President George W. Bush described United States relations with Latin America as "good" and said his administration’s policy is to be "good neighbors and good friends" with the region stressing upon the shared values of democracy.
Ready to leave for the Americas Summit in Mar del Plata, Argentina, where he will be meeting with 33 leaders from the hemisphere, President Bush held a joint interview with foreign correspondents in the White House.
"I’m looking forward to the trip which is an opportunity to foster democracy. Democracy is the form of government which can best stand up to the demands of the people", said President Bush who also identified governance and expanded trade as the main objectives of US policy for the coming summit.
"Politicians come and go, but what doesn’t change is the importance of standing on principle, and working with our friends in Central and South America that agree with the same principles," he said.
As to the growing anti-US feeling in Latinamerica president Bush was rather pragmatic.
"One reason why we have summits such as this is to remind people that we want to be good neighbors and good friends; we share a lot of values, common values, but I also understand not everybody agrees with the decisions I’ve made, but that’s not unique to Central or South America" insisted the President.
"Truth of the matter is there are people who disagree with the decisions I’ve made all over the world. And I understand that, but that’s what happens when you make decisions".
But what really matters is that the Mar del Plata summit presents "a chance to say to people in the neighborhood we share the values of rule of law, justice, human rights, human dignity, the right for women to participate equally in society. These are very powerful messages."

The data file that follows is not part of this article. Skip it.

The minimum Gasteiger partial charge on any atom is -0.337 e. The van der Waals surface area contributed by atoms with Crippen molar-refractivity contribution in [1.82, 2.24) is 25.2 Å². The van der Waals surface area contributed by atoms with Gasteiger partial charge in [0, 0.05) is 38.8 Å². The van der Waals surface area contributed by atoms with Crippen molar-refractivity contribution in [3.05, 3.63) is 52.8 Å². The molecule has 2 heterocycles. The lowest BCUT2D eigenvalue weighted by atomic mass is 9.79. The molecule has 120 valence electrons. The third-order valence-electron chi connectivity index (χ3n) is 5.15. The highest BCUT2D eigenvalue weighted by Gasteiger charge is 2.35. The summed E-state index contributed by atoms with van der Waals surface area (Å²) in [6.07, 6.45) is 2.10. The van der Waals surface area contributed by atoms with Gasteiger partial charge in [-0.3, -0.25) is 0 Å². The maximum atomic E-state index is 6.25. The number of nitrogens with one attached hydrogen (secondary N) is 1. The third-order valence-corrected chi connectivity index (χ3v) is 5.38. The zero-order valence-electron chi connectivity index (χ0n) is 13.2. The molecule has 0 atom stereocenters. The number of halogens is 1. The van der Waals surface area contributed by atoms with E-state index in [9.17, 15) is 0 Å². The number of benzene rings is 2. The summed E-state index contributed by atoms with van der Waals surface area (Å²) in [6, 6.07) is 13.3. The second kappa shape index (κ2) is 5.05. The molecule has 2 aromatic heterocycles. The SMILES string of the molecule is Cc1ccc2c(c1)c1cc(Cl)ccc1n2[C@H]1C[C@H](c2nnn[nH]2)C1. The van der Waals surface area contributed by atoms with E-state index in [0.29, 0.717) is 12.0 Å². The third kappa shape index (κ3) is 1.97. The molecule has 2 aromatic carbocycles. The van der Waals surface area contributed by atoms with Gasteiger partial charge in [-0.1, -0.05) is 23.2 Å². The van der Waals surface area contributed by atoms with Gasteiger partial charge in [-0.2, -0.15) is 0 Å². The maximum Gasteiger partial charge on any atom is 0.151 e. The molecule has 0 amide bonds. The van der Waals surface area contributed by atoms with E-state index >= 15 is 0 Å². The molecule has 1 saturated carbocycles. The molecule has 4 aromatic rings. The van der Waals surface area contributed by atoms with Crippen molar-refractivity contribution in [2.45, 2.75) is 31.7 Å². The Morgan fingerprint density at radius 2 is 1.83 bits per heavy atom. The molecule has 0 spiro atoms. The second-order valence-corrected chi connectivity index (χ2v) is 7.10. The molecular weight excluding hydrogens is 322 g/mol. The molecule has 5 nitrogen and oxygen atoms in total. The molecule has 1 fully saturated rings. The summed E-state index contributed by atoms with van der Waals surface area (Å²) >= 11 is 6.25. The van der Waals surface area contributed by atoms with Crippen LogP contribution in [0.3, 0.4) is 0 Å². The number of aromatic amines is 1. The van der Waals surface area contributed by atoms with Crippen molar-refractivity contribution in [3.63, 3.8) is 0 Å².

Bush downplayed concerns about further "radical" surprises in the hemisphere emphasizing that "the thing that we’re interested in is fair elections, free and fair elections where people have the chance to express themselves at the ballot box. It’s up to the people to decide who they want."
However he also pointed out that "sometimes we’ve seen different forms of government in our own hemisphere and around the world, where the people don’t decide but rather the elite decides, a handful of people gets to decide the fate of the people. And that, throughout history, has led to resentment and hatreds and turmoil and conflict."
Furthermore "if we think that people are disrupting the normal course of democracy, unwinding institutions such as the free press, not allowing people to worship freely, we’ll speak up. I insist we’ll speak up, as I hope others do, as well", highlighted the US president in apparent reference to Venezuela’s Hugo Chavez.
As to promoting free trade and the December Hong Kong trade summit in the framework of the Doha round, President Bush said the US message is clear and loud, "let’s have open markets".
"The United States has an obligation to make sure that we put forth policies that encourage the process to move on, and we’ve done so, particularly on agriculture, which is a very difficult issue for some. And we took a leadership position on that."
"Trade is so vital particularly when addressing poverty, because grants and loans pale in comparison to the amount of good that can be done as commerce develops at all levels of government, at all levels of society, as a result of trade."
"I will come and say to the people, the leadership, and whoever is listening down there, that our markets are open, so long as you open your markets. In other words, let’s have open markets."
President Bush is also scheduled to travel to Brazil for talks with President Luiz Inácio Lula da Silva before wrapping up his Latin American tour in Panama, where he is to meet with head of state Martin Torrijos.
This article appeared originally in Mercopress – www.mercopress.com.
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